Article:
First Bank relies, Rush Creek Solutions, Inc. v. Ute Mountain Ute Tribe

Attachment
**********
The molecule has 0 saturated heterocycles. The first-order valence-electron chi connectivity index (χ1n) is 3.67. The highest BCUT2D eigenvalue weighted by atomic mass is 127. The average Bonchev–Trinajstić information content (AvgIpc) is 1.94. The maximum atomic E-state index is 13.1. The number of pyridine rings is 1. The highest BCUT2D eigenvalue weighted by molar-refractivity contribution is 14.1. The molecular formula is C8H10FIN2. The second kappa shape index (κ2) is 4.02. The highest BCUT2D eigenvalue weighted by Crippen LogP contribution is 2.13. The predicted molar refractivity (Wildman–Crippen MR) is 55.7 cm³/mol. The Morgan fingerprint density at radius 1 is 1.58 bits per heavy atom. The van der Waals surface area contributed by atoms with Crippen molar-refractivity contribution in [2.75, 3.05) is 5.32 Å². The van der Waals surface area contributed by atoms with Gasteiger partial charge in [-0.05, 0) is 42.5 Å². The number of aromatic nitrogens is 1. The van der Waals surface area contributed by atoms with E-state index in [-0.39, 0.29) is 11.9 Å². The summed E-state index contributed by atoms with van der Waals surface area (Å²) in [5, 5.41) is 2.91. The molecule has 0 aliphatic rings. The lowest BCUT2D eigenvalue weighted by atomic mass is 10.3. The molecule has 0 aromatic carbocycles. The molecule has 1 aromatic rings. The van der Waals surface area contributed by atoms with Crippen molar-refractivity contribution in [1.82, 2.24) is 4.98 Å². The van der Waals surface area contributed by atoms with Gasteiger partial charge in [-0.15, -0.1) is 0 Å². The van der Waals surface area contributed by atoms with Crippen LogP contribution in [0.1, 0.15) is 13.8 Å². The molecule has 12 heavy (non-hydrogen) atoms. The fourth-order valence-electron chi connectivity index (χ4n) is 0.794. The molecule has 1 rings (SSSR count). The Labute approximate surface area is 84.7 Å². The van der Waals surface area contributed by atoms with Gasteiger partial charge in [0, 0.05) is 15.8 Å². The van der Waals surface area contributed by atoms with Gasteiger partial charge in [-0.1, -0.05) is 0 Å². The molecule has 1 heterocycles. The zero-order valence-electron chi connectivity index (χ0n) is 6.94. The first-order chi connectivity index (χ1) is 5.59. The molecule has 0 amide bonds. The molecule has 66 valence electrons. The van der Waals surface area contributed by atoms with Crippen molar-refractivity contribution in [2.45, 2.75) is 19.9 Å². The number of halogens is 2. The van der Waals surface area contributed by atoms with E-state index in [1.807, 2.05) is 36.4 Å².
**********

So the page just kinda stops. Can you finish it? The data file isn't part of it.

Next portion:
In First Bank relies, Rush Creek Solutions, Inc. v. Ute Mountain Ute Tribe, 107 P.3d 402 (Colo. App. 2004), the Colorado appellate court applied state apparent authority principles to determine that the tribe authorized the chief financial officer (CFO) to waive immunity. In Rush, the tribe argued that pursuant to its constitution, the tribal council was the "governing body with exclusive power over tribal matters" including the right to waive immunity, and the tribal council never gave the CFO authority to waive its immunity. Id. at 406. The court said, however, that the authority to waive sovereign immunity may be implied -- even though waiver of immunity must be express, not implied. It rejected a federal district court's conclusion that because waivers of sovereign immunity must be clear and express, the authority to waive immunity must also be expressly granted. The Rush Court said it found nothing in the federal cases to mean that "because waivers of sovereign immunity must be express, the authority to sign admitted waivers cannot be established by apparent authority." Id. at 407. The court also concluded that inasmuch as the tribe's constitution did not speak to the issue of apparent authority, or prohibit or refute it, general laws of agency govern. It then applied Colorado's laws concerning apparent authority. Among the Colorado common law upon which the Rush Court relied is that apparent authority is established by evidence of the principal's words, written or spoken, or other conduct of the principal "which, reasonably interpreted, causes a person to believe that the principal consents to have the act done on his behalf by a person purporting to act for him." Id. The court reasoned that the policy supporting apparent authority -- an authority that is not actual or express -- is for the protection of "third parties who, in good faith, rely upon their belief that an agency relationship exists between the apparent principal and agent." Id. Further, under Colorado law, if the agent is acting pursuant to apparent authority, the agent can make the principal responsible for his or her actions regardless of the principal's knowledge about the agent's conduct. The court stated that ordinarily the issue of apparent authority is a question of fact that requires a hearing. In Rush, the issue of the CFO's apparent authority had not been addressed by the trial court. Id. at 406. However, the court concluded the undisputed facts allowed it to make that determination on appeal as a matter of law. According to the court, at all relevant times: the CFO was authorized to enter into contracts on behalf of the tribe; the contract at issue designated the tribe as the customer; the CFO signed on behalf of the customer on a line designated for authorized signatures; the plaintiff and the tribe performed their respective duties under the contract, including the making of payments by the tribe to the plaintiff, for eighteen months before the dispute arose; and the tribe's "Constitution and personnel policy were silent concerning procedures for signing contracts, waiving sovereign immunity, or authorizing persons to sign waivers." Id. at 407. Under those facts the court said that "when, as here, a person has authority to sign an agreement on behalf of a sovereign, it is assumed that the authority extends to a waiver of immunity contained in the agreement." Id. at 408.